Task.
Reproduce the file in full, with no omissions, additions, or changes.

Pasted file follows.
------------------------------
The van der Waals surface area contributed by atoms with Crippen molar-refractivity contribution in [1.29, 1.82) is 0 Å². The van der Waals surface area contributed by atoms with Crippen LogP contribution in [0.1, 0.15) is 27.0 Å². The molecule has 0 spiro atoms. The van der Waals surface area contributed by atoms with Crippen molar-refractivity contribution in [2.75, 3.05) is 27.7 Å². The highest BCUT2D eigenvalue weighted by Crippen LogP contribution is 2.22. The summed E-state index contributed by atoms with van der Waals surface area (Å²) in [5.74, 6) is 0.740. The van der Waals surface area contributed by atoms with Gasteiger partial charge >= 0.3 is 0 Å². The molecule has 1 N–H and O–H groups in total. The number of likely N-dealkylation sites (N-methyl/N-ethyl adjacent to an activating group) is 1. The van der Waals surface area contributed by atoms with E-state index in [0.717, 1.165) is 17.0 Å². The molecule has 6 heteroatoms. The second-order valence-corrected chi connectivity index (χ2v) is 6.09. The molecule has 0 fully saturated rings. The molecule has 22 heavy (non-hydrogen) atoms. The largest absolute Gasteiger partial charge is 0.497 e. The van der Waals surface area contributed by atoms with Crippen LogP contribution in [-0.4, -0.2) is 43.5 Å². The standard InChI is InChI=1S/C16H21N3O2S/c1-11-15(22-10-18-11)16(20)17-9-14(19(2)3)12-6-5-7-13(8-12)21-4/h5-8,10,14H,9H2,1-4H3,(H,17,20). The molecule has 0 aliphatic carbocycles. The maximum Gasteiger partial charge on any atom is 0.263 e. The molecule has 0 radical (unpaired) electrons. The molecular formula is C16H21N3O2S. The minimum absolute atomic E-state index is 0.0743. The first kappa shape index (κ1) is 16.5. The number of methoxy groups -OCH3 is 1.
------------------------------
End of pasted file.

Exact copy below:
The van der Waals surface area contributed by atoms with Crippen molar-refractivity contribution in [1.29, 1.82) is 0 Å². The van der Waals surface area contributed by atoms with Crippen LogP contribution in [0.1, 0.15) is 27.0 Å². The molecule has 0 spiro atoms. The van der Waals surface area contributed by atoms with Crippen molar-refractivity contribution in [2.75, 3.05) is 27.7 Å². The highest BCUT2D eigenvalue weighted by Crippen LogP contribution is 2.22. The summed E-state index contributed by atoms with van der Waals surface area (Å²) in [5.74, 6) is 0.740. The van der Waals surface area contributed by atoms with Gasteiger partial charge >= 0.3 is 0 Å². The molecule has 1 N–H and O–H groups in total. The number of likely N-dealkylation sites (N-methyl/N-ethyl adjacent to an activating group) is 1. The van der Waals surface area contributed by atoms with E-state index in [0.717, 1.165) is 17.0 Å². The molecule has 6 heteroatoms. The second-order valence-corrected chi connectivity index (χ2v) is 6.09. The molecule has 0 fully saturated rings. The molecule has 22 heavy (non-hydrogen) atoms. The largest absolute Gasteiger partial charge is 0.497 e. The van der Waals surface area contributed by atoms with Crippen LogP contribution in [-0.4, -0.2) is 43.5 Å². The standard InChI is InChI=1S/C16H21N3O2S/c1-11-15(22-10-18-11)16(20)17-9-14(19(2)3)12-6-5-7-13(8-12)21-4/h5-8,10,14H,9H2,1-4H3,(H,17,20). The molecule has 0 aliphatic carbocycles. The maximum Gasteiger partial charge on any atom is 0.263 e. The molecule has 0 radical (unpaired) electrons. The molecular formula is C16H21N3O2S. The minimum absolute atomic E-state index is 0.0743. The first kappa shape index (κ1) is 16.5. The number of methoxy groups -OCH3 is 1.